by Oisín | Thursday, December 20, 2012 | Headline, News Story, Press Releases
The Galway Cycling Campaign has welcomed changes proposed by Galway County Council to the Oughterard to Clifden Greenway at the An Bord Pleanala oral hearing held in Clifden last week. The cyclists had serious concerns about an initial design that would put a recreational cycle-path directly beside high-speed traffic on the N59 for over 11km. At the hearing, held over two days in the Station House Hotel Clifden, the County Council offered an amended design. The new design would use sections of the old railway line and the old Clifden road to provide an additional 6.35Km away from the N59.
Some of the alternatives brought to the Oral Hearing by Galway Cycling Campaign that where adopted. Routes No 1 and No 4 shown below
The hearing heard some opposition from local landowners, particularly from the Bunscanniff and Glengowla townlands. Keith Geoghegan of Glengowla mines expressed serious concerns about possible ill effects on his business but offered an alternative route through his property away from the old railway track. Some observers expressed the view that visiting tourists should be charged a fee to cross individual land holdings. Mr. Liam Gavin, Senior County Engineer, expressed a preference for following the old Clifden-Galway Railway embankment to the greatest practical extent. Local hoteliers and business owners spoke in favour of the scheme. Mr. Paul Dunne, a Lecturer in Tourism at GMIT spoke in favour of placing the route away from the N59 and cited research on feedback from users of the Great Western Greenway in Mayo. Some contributors took an opposing position arguing for the incorporation of the route into the N59 or of dropping the scheme altogether in favour of investing in local roads.
Evidence was presented at the hearing pointing out that the incorporation of recreational cycle-routes into roads with high-speed traffic is directly contrary to both the 2007 Failte Ireland Tourism Strategy and guidance from the National Trails Office.
According to the cyclists, the overall proposal to develop a 50km Greenway from Oughterard to Clifden, and costed at EU7million, is welcome. If sensitively carried out, the scheme could create a huge asset for the community of West Connemara. They point out that the Western Greenway in Mayo has generated EU7million per year for the local community – indicating significant unmet demand for a particular cycling experience.
An Bord Pleanala recently rejected a Kerry County Council application to put a tourist cycle route directly beside the N86 on the Dingle Peninsula. The Cycle Campaign is hopeful that the eventual Board decision on the Galway greenway may identify further sections of the route that can be taken off road. Even with the changes proposed, 5.15km will still be right beside the traffic on the N59.
by Oisín | Wednesday, November 7, 2012 | Headline, News Story
The Galway Cycling Campaign has welcomed the decision by An Bord Pleanala to hold an oral hearing into the proposed Oughterard to Clifden Greenway – describing the current proposals as “deeply flawed”. Their concerns centre on a design that puts a recreational cycle path directly beside high-speed traffic on the N59 for at least 11km. The Cycling Campaign has identified a series of alternatives that would provide a more attractive route and avoid any need to CPO lands along the N59. They are hoping to hold a public meeting so that affected parties can share their concerns.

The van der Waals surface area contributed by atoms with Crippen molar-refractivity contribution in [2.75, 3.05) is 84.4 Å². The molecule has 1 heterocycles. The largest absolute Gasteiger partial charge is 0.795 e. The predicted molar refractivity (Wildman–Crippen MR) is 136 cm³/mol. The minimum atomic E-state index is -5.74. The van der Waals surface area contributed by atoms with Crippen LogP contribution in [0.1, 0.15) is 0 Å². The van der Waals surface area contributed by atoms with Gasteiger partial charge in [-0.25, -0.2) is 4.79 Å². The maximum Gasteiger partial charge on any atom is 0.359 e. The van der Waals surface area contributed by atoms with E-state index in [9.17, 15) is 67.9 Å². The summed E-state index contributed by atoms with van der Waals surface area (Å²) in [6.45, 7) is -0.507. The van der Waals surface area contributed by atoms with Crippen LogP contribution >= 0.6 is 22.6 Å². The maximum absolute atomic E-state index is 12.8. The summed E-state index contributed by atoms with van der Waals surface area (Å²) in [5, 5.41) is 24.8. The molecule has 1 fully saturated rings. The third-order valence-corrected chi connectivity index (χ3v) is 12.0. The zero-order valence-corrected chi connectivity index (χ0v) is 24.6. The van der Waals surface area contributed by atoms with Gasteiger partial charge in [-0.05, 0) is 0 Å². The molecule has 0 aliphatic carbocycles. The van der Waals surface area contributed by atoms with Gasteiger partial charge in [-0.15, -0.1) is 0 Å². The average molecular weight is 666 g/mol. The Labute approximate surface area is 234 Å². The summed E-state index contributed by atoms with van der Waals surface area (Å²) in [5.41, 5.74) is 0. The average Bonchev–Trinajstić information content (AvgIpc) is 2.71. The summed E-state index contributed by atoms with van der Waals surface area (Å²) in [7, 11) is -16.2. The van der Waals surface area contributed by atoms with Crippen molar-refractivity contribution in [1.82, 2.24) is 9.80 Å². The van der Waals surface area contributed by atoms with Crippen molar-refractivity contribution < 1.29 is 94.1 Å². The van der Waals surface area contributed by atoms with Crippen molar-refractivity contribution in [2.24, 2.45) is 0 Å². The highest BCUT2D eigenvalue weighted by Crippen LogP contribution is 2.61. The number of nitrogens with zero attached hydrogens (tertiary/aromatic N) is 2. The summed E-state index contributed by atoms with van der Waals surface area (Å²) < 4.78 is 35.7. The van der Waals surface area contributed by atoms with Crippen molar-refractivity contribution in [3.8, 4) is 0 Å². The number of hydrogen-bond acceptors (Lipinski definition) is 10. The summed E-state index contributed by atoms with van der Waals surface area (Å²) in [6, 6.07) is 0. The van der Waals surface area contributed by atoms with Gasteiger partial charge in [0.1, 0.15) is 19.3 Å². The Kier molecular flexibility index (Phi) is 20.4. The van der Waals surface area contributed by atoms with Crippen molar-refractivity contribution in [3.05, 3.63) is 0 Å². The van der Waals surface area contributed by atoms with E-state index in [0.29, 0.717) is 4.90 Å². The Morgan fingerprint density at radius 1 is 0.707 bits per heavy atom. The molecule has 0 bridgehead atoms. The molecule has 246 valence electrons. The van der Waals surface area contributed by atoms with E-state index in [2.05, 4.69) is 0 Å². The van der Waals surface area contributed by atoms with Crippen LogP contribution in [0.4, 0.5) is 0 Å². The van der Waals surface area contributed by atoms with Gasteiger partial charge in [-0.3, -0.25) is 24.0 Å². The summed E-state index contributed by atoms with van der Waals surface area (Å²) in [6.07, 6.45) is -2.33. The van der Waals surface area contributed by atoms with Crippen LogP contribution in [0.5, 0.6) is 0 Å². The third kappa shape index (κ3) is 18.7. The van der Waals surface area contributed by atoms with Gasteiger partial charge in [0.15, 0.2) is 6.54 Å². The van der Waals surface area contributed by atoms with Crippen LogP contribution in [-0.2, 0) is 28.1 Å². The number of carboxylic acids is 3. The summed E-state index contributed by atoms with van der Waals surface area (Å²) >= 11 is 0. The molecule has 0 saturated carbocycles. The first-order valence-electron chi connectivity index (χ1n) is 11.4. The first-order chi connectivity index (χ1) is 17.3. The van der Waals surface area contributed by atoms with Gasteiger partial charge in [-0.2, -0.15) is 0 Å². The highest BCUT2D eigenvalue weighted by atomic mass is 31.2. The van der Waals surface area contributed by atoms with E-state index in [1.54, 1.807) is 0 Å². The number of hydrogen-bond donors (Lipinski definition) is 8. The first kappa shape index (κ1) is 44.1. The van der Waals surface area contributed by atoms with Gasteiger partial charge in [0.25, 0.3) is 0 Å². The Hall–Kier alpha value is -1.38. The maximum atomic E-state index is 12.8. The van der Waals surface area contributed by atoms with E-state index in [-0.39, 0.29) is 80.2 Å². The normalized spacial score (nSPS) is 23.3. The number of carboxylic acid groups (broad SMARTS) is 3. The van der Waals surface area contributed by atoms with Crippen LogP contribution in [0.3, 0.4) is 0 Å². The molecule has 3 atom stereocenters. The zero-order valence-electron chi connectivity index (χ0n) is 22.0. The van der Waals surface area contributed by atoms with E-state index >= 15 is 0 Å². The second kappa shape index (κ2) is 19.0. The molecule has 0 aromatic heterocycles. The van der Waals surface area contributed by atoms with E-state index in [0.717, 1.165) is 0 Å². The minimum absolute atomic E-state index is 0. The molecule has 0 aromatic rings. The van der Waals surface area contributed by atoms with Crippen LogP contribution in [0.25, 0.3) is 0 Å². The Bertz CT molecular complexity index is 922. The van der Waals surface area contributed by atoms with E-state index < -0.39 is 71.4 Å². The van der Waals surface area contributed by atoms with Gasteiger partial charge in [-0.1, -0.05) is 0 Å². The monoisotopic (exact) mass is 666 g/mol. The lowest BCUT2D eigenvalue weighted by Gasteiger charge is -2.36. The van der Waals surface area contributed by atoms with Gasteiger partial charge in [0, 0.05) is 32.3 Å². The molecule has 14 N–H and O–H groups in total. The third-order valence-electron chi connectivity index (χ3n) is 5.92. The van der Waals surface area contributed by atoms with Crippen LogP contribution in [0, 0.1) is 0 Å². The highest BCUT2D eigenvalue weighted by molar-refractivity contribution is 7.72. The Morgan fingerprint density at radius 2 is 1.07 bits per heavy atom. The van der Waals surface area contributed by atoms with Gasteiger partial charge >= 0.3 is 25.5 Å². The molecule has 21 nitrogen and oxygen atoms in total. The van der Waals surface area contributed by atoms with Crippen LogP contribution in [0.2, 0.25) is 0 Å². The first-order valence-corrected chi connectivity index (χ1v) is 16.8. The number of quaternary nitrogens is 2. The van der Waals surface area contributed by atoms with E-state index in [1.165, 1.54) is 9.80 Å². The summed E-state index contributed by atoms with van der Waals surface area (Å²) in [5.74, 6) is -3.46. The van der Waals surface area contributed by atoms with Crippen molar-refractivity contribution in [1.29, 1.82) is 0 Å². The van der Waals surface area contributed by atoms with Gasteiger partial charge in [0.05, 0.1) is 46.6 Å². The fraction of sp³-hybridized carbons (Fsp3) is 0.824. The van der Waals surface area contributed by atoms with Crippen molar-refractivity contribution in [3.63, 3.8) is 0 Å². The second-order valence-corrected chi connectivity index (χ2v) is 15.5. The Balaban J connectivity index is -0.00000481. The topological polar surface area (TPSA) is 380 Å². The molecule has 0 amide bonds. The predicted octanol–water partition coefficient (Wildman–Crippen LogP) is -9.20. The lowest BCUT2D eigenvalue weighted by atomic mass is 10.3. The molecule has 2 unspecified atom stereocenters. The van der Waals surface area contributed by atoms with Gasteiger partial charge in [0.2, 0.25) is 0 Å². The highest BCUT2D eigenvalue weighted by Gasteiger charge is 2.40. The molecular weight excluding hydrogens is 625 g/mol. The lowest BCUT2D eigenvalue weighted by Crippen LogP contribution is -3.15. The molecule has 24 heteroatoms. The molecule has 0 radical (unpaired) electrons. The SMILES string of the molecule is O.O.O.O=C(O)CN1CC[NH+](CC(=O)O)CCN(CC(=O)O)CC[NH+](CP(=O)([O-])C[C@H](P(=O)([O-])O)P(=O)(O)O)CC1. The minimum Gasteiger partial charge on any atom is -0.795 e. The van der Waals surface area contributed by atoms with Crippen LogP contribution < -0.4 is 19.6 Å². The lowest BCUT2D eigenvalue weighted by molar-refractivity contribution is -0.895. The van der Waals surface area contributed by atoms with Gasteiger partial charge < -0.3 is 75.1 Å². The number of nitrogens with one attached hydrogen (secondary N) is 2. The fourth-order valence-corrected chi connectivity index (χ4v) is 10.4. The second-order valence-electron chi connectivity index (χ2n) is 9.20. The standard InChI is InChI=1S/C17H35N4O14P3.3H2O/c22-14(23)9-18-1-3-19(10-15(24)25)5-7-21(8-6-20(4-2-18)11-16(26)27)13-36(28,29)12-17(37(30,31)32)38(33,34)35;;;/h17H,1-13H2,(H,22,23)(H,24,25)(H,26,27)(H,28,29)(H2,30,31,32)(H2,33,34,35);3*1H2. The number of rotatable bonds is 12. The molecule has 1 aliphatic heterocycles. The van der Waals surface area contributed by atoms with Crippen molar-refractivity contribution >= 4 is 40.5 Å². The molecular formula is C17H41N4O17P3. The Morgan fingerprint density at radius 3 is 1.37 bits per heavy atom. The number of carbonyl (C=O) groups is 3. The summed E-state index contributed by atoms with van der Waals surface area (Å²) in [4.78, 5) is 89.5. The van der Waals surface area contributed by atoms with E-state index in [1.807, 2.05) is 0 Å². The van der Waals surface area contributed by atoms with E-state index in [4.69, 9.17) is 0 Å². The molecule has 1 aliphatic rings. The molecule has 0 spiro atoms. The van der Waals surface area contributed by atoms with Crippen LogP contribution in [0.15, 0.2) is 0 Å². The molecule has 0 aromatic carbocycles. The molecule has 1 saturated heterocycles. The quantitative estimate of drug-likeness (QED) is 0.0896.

According to the cyclists, the proposal to develop a 50km Greenway from Oughterard to Clifden is welcome. If sensitively carried out, the scheme could create a huge asset for the community of West Connemara. They point out that the Western Greenway in Mayo has generated EU7million per year for the local community – indicating significant unmet demand for a particular cycling experience. However the cyclists say that the current scheme is incorrectly conceived, could fail to achieve its aims and could divert significant resources from more beneficial works. The planning appeals board has been asked to reject the scheme in its current format.
Over the entire 50km, long sections of the proposed scheme conform to the commonly accepted “greenway” concept (i.e. it is routed away from high-speed traffic). However, instead of being maintained as a traffic free greenway for the greatest possible distance, the route is to be incorporated into the existing N59 as a cycle path adjacent to fast moving motor traffic for between 11.7 and 14.6 kilometres or approximately 20% of its length. In the EIS carried out for the scheme, the alternatives to incorporating the cycle route into a high-speed road do not appear to have been given due consideration. Nor does any due consideration appear to have been given on the impacts of such traffic on cyclists – who will theoretically include family groups. Most regrettably, the worst affected section of the route could be considered the most scenic as it passes close to the Maamturks mountain range and the South Bens. It is imperative that an off-road solution be found here so that, rather than being distracted by traffic, users can fully enjoy and appreciate the spectacular scenery.
The Cycling Campaign has identified various alternative options that fulfil the greenway model. These include sections where the old Galway to Clifden railway bed is still available and sections of parallel minor roads including the original Galway-Clifden road. The alternatives provide a route away from high-speed traffic where the full benefits of a world class cycling route could be provided. In addition to providing a much more attractive route the alternative proposals avoid the need to CPO lands along the N59 itself.
Open Street map extract showing problematic section an alternatives
Photo of section of old Clifden Galway road that will not be used in